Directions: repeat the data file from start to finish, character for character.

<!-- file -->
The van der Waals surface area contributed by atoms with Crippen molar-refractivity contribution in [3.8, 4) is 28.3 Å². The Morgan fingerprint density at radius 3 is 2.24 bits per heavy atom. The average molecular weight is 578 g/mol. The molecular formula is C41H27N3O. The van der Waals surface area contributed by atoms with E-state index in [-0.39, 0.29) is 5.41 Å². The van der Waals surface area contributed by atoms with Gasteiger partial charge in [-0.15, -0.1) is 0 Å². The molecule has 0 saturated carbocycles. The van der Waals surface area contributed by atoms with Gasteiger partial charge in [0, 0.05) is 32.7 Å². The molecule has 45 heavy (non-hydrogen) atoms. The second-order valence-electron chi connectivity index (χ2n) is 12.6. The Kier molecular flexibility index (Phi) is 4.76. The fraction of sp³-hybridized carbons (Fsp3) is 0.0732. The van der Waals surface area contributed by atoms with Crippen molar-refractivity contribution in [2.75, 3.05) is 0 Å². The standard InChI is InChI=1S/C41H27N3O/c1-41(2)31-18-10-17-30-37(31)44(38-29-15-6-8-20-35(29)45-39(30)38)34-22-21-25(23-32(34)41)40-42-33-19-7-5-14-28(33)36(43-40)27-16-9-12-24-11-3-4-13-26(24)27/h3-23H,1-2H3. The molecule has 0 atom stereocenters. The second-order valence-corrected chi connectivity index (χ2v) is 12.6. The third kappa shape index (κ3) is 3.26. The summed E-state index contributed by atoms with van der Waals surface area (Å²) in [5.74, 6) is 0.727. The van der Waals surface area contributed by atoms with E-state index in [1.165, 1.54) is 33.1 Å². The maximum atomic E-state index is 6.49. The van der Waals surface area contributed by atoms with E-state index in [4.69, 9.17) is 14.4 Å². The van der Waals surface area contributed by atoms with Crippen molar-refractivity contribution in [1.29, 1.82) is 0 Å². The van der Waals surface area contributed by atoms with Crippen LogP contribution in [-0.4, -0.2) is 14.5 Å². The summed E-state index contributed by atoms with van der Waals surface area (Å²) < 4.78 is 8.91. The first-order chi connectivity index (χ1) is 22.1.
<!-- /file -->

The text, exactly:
The van der Waals surface area contributed by atoms with Crippen molar-refractivity contribution in [3.8, 4) is 28.3 Å². The Morgan fingerprint density at radius 3 is 2.24 bits per heavy atom. The average molecular weight is 578 g/mol. The molecular formula is C41H27N3O. The van der Waals surface area contributed by atoms with E-state index in [-0.39, 0.29) is 5.41 Å². The van der Waals surface area contributed by atoms with Gasteiger partial charge in [-0.15, -0.1) is 0 Å². The molecule has 0 saturated carbocycles. The van der Waals surface area contributed by atoms with Gasteiger partial charge in [0, 0.05) is 32.7 Å². The molecule has 45 heavy (non-hydrogen) atoms. The second-order valence-electron chi connectivity index (χ2n) is 12.6. The Kier molecular flexibility index (Phi) is 4.76. The fraction of sp³-hybridized carbons (Fsp3) is 0.0732. The van der Waals surface area contributed by atoms with Crippen molar-refractivity contribution in [2.75, 3.05) is 0 Å². The standard InChI is InChI=1S/C41H27N3O/c1-41(2)31-18-10-17-30-37(31)44(38-29-15-6-8-20-35(29)45-39(30)38)34-22-21-25(23-32(34)41)40-42-33-19-7-5-14-28(33)36(43-40)27-16-9-12-24-11-3-4-13-26(24)27/h3-23H,1-2H3. The molecule has 0 atom stereocenters. The second-order valence-corrected chi connectivity index (χ2v) is 12.6. The third kappa shape index (κ3) is 3.26. The summed E-state index contributed by atoms with van der Waals surface area (Å²) in [5.74, 6) is 0.727. The van der Waals surface area contributed by atoms with E-state index in [1.165, 1.54) is 33.1 Å². The maximum atomic E-state index is 6.49. The van der Waals surface area contributed by atoms with E-state index in [4.69, 9.17) is 14.4 Å². The van der Waals surface area contributed by atoms with Crippen molar-refractivity contribution in [1.29, 1.82) is 0 Å². The van der Waals surface area contributed by atoms with Crippen LogP contribution in [-0.4, -0.2) is 14.5 Å². The summed E-state index contributed by atoms with van der Waals surface area (Å²) < 4.78 is 8.91. The first-order chi connectivity index (χ1) is 22.1.